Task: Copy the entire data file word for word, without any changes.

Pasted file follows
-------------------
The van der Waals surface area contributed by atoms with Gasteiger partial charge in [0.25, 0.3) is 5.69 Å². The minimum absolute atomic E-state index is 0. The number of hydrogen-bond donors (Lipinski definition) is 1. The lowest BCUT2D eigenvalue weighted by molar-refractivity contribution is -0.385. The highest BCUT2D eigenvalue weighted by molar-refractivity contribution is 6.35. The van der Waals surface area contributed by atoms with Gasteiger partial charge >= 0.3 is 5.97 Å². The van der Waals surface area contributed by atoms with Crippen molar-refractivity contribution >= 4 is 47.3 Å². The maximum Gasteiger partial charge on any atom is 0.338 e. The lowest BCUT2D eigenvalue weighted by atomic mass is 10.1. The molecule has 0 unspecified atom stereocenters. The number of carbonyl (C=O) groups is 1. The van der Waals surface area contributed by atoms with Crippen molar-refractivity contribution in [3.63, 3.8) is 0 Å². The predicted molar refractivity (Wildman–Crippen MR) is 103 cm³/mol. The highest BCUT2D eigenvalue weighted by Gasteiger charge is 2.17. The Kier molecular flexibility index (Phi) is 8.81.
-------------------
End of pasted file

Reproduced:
The van der Waals surface area contributed by atoms with Gasteiger partial charge in [0.25, 0.3) is 5.69 Å². The minimum absolute atomic E-state index is 0. The number of hydrogen-bond donors (Lipinski definition) is 1. The lowest BCUT2D eigenvalue weighted by molar-refractivity contribution is -0.385. The highest BCUT2D eigenvalue weighted by molar-refractivity contribution is 6.35. The van der Waals surface area contributed by atoms with Gasteiger partial charge >= 0.3 is 5.97 Å². The van der Waals surface area contributed by atoms with Crippen molar-refractivity contribution >= 4 is 47.3 Å². The maximum Gasteiger partial charge on any atom is 0.338 e. The lowest BCUT2D eigenvalue weighted by atomic mass is 10.1. The molecule has 0 unspecified atom stereocenters. The number of carbonyl (C=O) groups is 1. The van der Waals surface area contributed by atoms with Crippen molar-refractivity contribution in [3.63, 3.8) is 0 Å². The predicted molar refractivity (Wildman–Crippen MR) is 103 cm³/mol. The highest BCUT2D eigenvalue weighted by Gasteiger charge is 2.17. The Kier molecular flexibility index (Phi) is 8.81.